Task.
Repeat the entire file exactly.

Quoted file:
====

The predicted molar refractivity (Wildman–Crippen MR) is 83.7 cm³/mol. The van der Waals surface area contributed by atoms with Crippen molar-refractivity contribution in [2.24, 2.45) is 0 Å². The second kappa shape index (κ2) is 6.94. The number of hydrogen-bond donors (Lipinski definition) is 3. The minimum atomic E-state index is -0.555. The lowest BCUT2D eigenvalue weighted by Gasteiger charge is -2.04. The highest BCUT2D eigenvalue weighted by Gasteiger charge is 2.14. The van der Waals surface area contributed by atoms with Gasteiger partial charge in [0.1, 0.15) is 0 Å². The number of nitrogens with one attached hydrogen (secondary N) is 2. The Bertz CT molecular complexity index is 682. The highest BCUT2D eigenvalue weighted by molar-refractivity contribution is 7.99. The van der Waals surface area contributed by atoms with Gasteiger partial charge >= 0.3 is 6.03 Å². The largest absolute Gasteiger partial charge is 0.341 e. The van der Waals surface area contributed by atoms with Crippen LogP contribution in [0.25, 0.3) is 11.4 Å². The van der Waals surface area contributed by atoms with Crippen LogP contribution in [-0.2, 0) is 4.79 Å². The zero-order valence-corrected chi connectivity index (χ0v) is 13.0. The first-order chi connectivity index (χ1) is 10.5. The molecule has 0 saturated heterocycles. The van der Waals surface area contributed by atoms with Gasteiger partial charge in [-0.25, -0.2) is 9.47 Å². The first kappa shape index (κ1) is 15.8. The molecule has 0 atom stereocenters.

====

The predicted molar refractivity (Wildman–Crippen MR) is 83.7 cm³/mol. The van der Waals surface area contributed by atoms with Crippen molar-refractivity contribution in [2.24, 2.45) is 0 Å². The second kappa shape index (κ2) is 6.94. The number of hydrogen-bond donors (Lipinski definition) is 3. The minimum atomic E-state index is -0.555. The lowest BCUT2D eigenvalue weighted by Gasteiger charge is -2.04. The highest BCUT2D eigenvalue weighted by Gasteiger charge is 2.14. The van der Waals surface area contributed by atoms with Gasteiger partial charge in [0.1, 0.15) is 0 Å². The number of nitrogens with one attached hydrogen (secondary N) is 2. The Bertz CT molecular complexity index is 682. The highest BCUT2D eigenvalue weighted by molar-refractivity contribution is 7.99. The van der Waals surface area contributed by atoms with Gasteiger partial charge >= 0.3 is 6.03 Å². The largest absolute Gasteiger partial charge is 0.341 e. The van der Waals surface area contributed by atoms with Crippen LogP contribution in [0.25, 0.3) is 11.4 Å². The van der Waals surface area contributed by atoms with Crippen LogP contribution in [-0.2, 0) is 4.79 Å². The zero-order valence-corrected chi connectivity index (χ0v) is 13.0. The first-order chi connectivity index (χ1) is 10.5. The molecule has 0 saturated heterocycles. The van der Waals surface area contributed by atoms with Gasteiger partial charge in [-0.25, -0.2) is 9.47 Å². The first kappa shape index (κ1) is 15.8. The molecule has 0 atom stereocenters.